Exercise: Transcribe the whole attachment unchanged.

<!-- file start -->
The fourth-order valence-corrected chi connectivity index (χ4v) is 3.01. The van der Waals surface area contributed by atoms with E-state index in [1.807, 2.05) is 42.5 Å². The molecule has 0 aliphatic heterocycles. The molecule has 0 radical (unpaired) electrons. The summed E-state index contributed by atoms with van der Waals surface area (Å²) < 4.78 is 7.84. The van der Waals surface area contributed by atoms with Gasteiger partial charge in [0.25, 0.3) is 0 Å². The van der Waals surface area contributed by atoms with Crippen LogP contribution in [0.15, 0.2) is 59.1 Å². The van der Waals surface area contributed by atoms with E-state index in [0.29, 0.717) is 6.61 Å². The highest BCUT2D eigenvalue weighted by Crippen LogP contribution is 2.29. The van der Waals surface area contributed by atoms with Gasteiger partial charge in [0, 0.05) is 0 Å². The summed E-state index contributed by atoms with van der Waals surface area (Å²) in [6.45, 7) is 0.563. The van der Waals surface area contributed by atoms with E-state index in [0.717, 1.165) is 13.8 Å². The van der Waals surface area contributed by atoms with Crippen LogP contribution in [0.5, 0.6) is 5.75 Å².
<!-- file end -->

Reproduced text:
The fourth-order valence-corrected chi connectivity index (χ4v) is 3.01. The van der Waals surface area contributed by atoms with E-state index in [1.807, 2.05) is 42.5 Å². The molecule has 0 aliphatic heterocycles. The molecule has 0 radical (unpaired) electrons. The summed E-state index contributed by atoms with van der Waals surface area (Å²) < 4.78 is 7.84. The van der Waals surface area contributed by atoms with Gasteiger partial charge in [0.25, 0.3) is 0 Å². The van der Waals surface area contributed by atoms with Crippen LogP contribution in [0.15, 0.2) is 59.1 Å². The van der Waals surface area contributed by atoms with E-state index in [0.29, 0.717) is 6.61 Å². The highest BCUT2D eigenvalue weighted by Crippen LogP contribution is 2.29. The van der Waals surface area contributed by atoms with Gasteiger partial charge in [0, 0.05) is 0 Å². The summed E-state index contributed by atoms with van der Waals surface area (Å²) in [6.45, 7) is 0.563. The van der Waals surface area contributed by atoms with E-state index in [0.717, 1.165) is 13.8 Å². The van der Waals surface area contributed by atoms with Crippen LogP contribution in [0.5, 0.6) is 5.75 Å².